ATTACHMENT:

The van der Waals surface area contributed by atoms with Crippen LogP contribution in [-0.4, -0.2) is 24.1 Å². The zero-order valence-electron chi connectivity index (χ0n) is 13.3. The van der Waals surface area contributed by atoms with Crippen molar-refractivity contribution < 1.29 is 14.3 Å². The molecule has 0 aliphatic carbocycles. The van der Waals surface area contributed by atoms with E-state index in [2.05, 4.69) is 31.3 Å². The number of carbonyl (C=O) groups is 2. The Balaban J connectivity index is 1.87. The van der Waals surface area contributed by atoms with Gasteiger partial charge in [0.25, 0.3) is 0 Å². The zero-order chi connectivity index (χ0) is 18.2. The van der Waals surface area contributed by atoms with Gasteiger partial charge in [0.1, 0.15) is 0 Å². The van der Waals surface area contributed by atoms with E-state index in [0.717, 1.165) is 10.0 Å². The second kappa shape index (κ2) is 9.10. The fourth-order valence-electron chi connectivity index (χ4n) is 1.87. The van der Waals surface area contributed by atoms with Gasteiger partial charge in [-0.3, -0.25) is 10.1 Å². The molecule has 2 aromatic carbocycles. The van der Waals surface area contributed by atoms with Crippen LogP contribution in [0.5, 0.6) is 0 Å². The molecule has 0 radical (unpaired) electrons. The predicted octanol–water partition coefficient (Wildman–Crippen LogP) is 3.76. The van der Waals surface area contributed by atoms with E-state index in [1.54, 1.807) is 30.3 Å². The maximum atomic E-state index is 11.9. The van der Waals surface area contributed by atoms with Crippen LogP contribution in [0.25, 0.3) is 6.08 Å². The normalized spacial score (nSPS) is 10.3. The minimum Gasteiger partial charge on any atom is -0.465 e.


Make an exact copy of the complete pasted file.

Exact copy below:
The van der Waals surface area contributed by atoms with Crippen LogP contribution in [-0.4, -0.2) is 24.1 Å². The zero-order valence-electron chi connectivity index (χ0n) is 13.3. The van der Waals surface area contributed by atoms with Crippen molar-refractivity contribution < 1.29 is 14.3 Å². The molecule has 0 aliphatic carbocycles. The van der Waals surface area contributed by atoms with E-state index in [2.05, 4.69) is 31.3 Å². The number of carbonyl (C=O) groups is 2. The Balaban J connectivity index is 1.87. The van der Waals surface area contributed by atoms with Gasteiger partial charge in [0.25, 0.3) is 0 Å². The zero-order chi connectivity index (χ0) is 18.2. The van der Waals surface area contributed by atoms with Gasteiger partial charge in [0.1, 0.15) is 0 Å². The van der Waals surface area contributed by atoms with E-state index in [0.717, 1.165) is 10.0 Å². The second kappa shape index (κ2) is 9.10. The fourth-order valence-electron chi connectivity index (χ4n) is 1.87. The van der Waals surface area contributed by atoms with Gasteiger partial charge in [-0.3, -0.25) is 10.1 Å². The molecule has 2 aromatic carbocycles. The van der Waals surface area contributed by atoms with Crippen LogP contribution in [0.5, 0.6) is 0 Å². The molecule has 0 radical (unpaired) electrons. The predicted octanol–water partition coefficient (Wildman–Crippen LogP) is 3.76. The van der Waals surface area contributed by atoms with E-state index in [1.54, 1.807) is 30.3 Å². The maximum atomic E-state index is 11.9. The van der Waals surface area contributed by atoms with Crippen LogP contribution in [0.25, 0.3) is 6.08 Å². The normalized spacial score (nSPS) is 10.3. The minimum Gasteiger partial charge on any atom is -0.465 e.